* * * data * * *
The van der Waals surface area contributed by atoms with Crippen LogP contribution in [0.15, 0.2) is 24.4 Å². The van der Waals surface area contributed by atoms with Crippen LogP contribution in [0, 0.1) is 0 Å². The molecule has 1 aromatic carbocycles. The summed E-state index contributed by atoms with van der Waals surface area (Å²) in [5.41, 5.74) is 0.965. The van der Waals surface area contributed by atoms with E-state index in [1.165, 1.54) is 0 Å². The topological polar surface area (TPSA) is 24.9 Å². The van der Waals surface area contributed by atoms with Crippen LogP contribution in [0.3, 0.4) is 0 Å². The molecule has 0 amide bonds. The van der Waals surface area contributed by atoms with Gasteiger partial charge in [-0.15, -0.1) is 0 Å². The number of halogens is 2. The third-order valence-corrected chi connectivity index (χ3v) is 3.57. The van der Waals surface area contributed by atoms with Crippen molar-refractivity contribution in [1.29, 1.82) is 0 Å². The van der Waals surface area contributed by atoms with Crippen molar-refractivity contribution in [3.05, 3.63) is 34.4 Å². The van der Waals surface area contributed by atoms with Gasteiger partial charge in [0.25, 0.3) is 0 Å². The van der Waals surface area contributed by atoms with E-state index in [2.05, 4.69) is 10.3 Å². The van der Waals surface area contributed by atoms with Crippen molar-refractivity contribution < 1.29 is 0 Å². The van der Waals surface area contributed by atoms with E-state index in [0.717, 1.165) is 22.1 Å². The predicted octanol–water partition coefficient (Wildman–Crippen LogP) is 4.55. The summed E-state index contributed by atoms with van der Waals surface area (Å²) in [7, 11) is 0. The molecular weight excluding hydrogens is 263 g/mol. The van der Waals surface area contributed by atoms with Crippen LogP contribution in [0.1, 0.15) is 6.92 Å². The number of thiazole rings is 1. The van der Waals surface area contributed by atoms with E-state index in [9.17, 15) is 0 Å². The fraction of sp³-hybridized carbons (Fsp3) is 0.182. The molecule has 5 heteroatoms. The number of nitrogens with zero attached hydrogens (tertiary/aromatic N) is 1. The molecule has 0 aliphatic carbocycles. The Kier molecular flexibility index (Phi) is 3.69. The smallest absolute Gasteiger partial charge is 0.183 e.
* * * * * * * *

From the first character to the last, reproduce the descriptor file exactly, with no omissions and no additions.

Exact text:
The van der Waals surface area contributed by atoms with Crippen LogP contribution in [0.15, 0.2) is 24.4 Å². The van der Waals surface area contributed by atoms with Crippen LogP contribution in [0, 0.1) is 0 Å². The molecule has 1 aromatic carbocycles. The summed E-state index contributed by atoms with van der Waals surface area (Å²) in [5.41, 5.74) is 0.965. The van der Waals surface area contributed by atoms with E-state index in [1.165, 1.54) is 0 Å². The topological polar surface area (TPSA) is 24.9 Å². The van der Waals surface area contributed by atoms with Crippen LogP contribution in [0.3, 0.4) is 0 Å². The molecule has 0 amide bonds. The van der Waals surface area contributed by atoms with Gasteiger partial charge in [-0.15, -0.1) is 0 Å². The number of halogens is 2. The third-order valence-corrected chi connectivity index (χ3v) is 3.57. The van der Waals surface area contributed by atoms with Crippen molar-refractivity contribution in [1.29, 1.82) is 0 Å². The van der Waals surface area contributed by atoms with Crippen molar-refractivity contribution in [3.05, 3.63) is 34.4 Å². The van der Waals surface area contributed by atoms with Gasteiger partial charge in [0.25, 0.3) is 0 Å². The van der Waals surface area contributed by atoms with E-state index in [2.05, 4.69) is 10.3 Å². The van der Waals surface area contributed by atoms with Crippen molar-refractivity contribution < 1.29 is 0 Å². The van der Waals surface area contributed by atoms with E-state index in [0.717, 1.165) is 22.1 Å². The predicted octanol–water partition coefficient (Wildman–Crippen LogP) is 4.55. The summed E-state index contributed by atoms with van der Waals surface area (Å²) in [7, 11) is 0. The molecular weight excluding hydrogens is 263 g/mol. The van der Waals surface area contributed by atoms with Crippen LogP contribution in [0.1, 0.15) is 6.92 Å². The number of thiazole rings is 1. The van der Waals surface area contributed by atoms with E-state index in [9.17, 15) is 0 Å². The fraction of sp³-hybridized carbons (Fsp3) is 0.182. The molecule has 5 heteroatoms. The number of nitrogens with zero attached hydrogens (tertiary/aromatic N) is 1. The molecule has 0 aliphatic carbocycles. The Kier molecular flexibility index (Phi) is 3.69. The smallest absolute Gasteiger partial charge is 0.183 e.